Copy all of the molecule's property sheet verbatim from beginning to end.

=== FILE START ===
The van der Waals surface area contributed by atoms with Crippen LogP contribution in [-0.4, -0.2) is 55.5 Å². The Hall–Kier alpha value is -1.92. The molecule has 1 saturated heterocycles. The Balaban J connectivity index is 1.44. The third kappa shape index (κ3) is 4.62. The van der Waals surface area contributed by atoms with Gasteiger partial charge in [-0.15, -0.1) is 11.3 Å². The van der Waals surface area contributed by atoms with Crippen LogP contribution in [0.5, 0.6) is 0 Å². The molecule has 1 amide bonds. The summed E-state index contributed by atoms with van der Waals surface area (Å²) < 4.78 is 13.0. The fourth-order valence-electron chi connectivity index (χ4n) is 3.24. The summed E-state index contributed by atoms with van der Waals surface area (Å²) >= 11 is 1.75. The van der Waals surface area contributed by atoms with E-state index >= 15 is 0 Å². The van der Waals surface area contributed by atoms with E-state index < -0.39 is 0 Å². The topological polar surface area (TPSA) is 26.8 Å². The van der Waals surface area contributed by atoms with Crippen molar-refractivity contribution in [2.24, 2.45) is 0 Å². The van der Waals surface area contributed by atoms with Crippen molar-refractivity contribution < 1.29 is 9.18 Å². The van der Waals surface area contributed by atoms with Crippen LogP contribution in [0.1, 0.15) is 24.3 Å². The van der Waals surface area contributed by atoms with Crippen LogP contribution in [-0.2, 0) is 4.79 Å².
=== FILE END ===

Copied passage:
The van der Waals surface area contributed by atoms with Crippen LogP contribution in [-0.4, -0.2) is 55.5 Å². The Hall–Kier alpha value is -1.92. The molecule has 1 saturated heterocycles. The Balaban J connectivity index is 1.44. The third kappa shape index (κ3) is 4.62. The van der Waals surface area contributed by atoms with Gasteiger partial charge in [-0.15, -0.1) is 11.3 Å². The van der Waals surface area contributed by atoms with Crippen LogP contribution in [0.5, 0.6) is 0 Å². The molecule has 1 amide bonds. The summed E-state index contributed by atoms with van der Waals surface area (Å²) < 4.78 is 13.0. The fourth-order valence-electron chi connectivity index (χ4n) is 3.24. The summed E-state index contributed by atoms with van der Waals surface area (Å²) >= 11 is 1.75. The van der Waals surface area contributed by atoms with E-state index >= 15 is 0 Å². The van der Waals surface area contributed by atoms with E-state index < -0.39 is 0 Å². The topological polar surface area (TPSA) is 26.8 Å². The van der Waals surface area contributed by atoms with Crippen molar-refractivity contribution in [2.24, 2.45) is 0 Å². The van der Waals surface area contributed by atoms with Crippen molar-refractivity contribution < 1.29 is 9.18 Å². The van der Waals surface area contributed by atoms with Crippen LogP contribution in [0.1, 0.15) is 24.3 Å². The van der Waals surface area contributed by atoms with Crippen LogP contribution in [-0.2, 0) is 4.79 Å².